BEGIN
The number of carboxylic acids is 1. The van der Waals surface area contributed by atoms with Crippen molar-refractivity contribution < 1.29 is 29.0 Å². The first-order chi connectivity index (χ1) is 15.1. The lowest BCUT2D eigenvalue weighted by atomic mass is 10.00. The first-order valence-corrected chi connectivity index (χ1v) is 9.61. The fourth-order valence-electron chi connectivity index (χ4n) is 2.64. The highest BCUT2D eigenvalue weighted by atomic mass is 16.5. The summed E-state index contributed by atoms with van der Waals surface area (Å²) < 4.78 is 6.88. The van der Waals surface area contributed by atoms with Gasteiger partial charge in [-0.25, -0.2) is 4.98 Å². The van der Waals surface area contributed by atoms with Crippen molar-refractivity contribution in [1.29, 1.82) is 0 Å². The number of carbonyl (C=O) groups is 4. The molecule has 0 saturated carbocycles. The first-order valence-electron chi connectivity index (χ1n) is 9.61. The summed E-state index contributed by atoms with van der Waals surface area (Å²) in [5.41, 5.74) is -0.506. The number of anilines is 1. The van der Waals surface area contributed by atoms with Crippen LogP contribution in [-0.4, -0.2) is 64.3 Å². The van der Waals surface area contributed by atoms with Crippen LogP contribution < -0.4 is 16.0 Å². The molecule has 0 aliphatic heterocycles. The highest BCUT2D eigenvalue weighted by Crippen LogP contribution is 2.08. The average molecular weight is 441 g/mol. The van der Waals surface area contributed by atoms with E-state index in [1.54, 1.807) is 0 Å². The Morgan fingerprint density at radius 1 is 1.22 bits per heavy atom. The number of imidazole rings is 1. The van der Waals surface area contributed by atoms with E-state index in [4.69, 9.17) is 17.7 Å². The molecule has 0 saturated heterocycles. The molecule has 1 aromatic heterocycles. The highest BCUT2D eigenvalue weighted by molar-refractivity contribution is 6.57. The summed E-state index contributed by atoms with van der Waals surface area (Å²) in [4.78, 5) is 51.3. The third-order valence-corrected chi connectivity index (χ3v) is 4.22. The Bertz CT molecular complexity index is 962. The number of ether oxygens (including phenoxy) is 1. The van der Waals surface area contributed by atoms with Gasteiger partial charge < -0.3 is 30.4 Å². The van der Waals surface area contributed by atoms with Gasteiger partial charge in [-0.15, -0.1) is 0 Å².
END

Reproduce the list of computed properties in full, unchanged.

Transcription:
The number of carboxylic acids is 1. The van der Waals surface area contributed by atoms with Crippen molar-refractivity contribution < 1.29 is 29.0 Å². The first-order chi connectivity index (χ1) is 15.1. The lowest BCUT2D eigenvalue weighted by atomic mass is 10.00. The first-order valence-corrected chi connectivity index (χ1v) is 9.61. The fourth-order valence-electron chi connectivity index (χ4n) is 2.64. The highest BCUT2D eigenvalue weighted by atomic mass is 16.5. The summed E-state index contributed by atoms with van der Waals surface area (Å²) < 4.78 is 6.88. The van der Waals surface area contributed by atoms with Gasteiger partial charge in [-0.25, -0.2) is 4.98 Å². The van der Waals surface area contributed by atoms with Crippen molar-refractivity contribution in [1.29, 1.82) is 0 Å². The number of carbonyl (C=O) groups is 4. The molecule has 0 saturated carbocycles. The first-order valence-electron chi connectivity index (χ1n) is 9.61. The summed E-state index contributed by atoms with van der Waals surface area (Å²) in [5.41, 5.74) is -0.506. The number of anilines is 1. The van der Waals surface area contributed by atoms with Crippen LogP contribution in [-0.4, -0.2) is 64.3 Å². The van der Waals surface area contributed by atoms with Crippen LogP contribution < -0.4 is 16.0 Å². The molecule has 0 aliphatic heterocycles. The highest BCUT2D eigenvalue weighted by Crippen LogP contribution is 2.08. The average molecular weight is 441 g/mol. The van der Waals surface area contributed by atoms with E-state index in [1.54, 1.807) is 0 Å². The Morgan fingerprint density at radius 1 is 1.22 bits per heavy atom. The number of imidazole rings is 1. The van der Waals surface area contributed by atoms with E-state index in [4.69, 9.17) is 17.7 Å². The molecule has 0 saturated heterocycles. The molecule has 1 aromatic heterocycles. The highest BCUT2D eigenvalue weighted by molar-refractivity contribution is 6.57. The summed E-state index contributed by atoms with van der Waals surface area (Å²) in [4.78, 5) is 51.3. The third-order valence-corrected chi connectivity index (χ3v) is 4.22. The Bertz CT molecular complexity index is 962. The number of ether oxygens (including phenoxy) is 1. The van der Waals surface area contributed by atoms with Gasteiger partial charge < -0.3 is 30.4 Å². The van der Waals surface area contributed by atoms with Gasteiger partial charge in [-0.15, -0.1) is 0 Å².